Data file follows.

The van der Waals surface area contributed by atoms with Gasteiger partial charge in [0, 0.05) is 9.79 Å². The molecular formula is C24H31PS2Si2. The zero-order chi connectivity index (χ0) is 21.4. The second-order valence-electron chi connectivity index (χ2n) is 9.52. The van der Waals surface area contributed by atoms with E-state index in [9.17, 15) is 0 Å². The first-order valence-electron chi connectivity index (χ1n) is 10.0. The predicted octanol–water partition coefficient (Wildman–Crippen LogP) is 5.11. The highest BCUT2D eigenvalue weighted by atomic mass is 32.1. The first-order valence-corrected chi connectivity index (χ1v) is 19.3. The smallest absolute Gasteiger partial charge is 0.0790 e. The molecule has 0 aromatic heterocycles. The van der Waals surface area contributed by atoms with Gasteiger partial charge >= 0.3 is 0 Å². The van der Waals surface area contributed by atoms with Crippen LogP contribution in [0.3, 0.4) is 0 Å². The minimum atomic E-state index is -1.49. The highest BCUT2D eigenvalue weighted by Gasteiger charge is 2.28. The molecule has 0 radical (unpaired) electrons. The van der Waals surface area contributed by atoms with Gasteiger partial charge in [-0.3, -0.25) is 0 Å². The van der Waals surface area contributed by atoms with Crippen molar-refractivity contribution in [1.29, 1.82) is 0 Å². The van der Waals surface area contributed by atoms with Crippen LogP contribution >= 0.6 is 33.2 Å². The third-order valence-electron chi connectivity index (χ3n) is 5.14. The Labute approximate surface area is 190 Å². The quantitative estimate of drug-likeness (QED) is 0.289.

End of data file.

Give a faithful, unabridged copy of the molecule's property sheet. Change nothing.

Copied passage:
The van der Waals surface area contributed by atoms with Gasteiger partial charge in [0, 0.05) is 9.79 Å². The molecular formula is C24H31PS2Si2. The zero-order chi connectivity index (χ0) is 21.4. The second-order valence-electron chi connectivity index (χ2n) is 9.52. The van der Waals surface area contributed by atoms with E-state index in [9.17, 15) is 0 Å². The first-order valence-electron chi connectivity index (χ1n) is 10.0. The predicted octanol–water partition coefficient (Wildman–Crippen LogP) is 5.11. The highest BCUT2D eigenvalue weighted by atomic mass is 32.1. The first-order valence-corrected chi connectivity index (χ1v) is 19.3. The smallest absolute Gasteiger partial charge is 0.0790 e. The molecule has 0 aromatic heterocycles. The van der Waals surface area contributed by atoms with Gasteiger partial charge >= 0.3 is 0 Å². The van der Waals surface area contributed by atoms with Crippen LogP contribution in [0.3, 0.4) is 0 Å². The minimum atomic E-state index is -1.49. The highest BCUT2D eigenvalue weighted by Gasteiger charge is 2.28. The molecule has 0 radical (unpaired) electrons. The van der Waals surface area contributed by atoms with Gasteiger partial charge in [-0.3, -0.25) is 0 Å². The van der Waals surface area contributed by atoms with Crippen molar-refractivity contribution in [1.29, 1.82) is 0 Å². The van der Waals surface area contributed by atoms with Crippen LogP contribution >= 0.6 is 33.2 Å². The third-order valence-electron chi connectivity index (χ3n) is 5.14. The Labute approximate surface area is 190 Å². The quantitative estimate of drug-likeness (QED) is 0.289.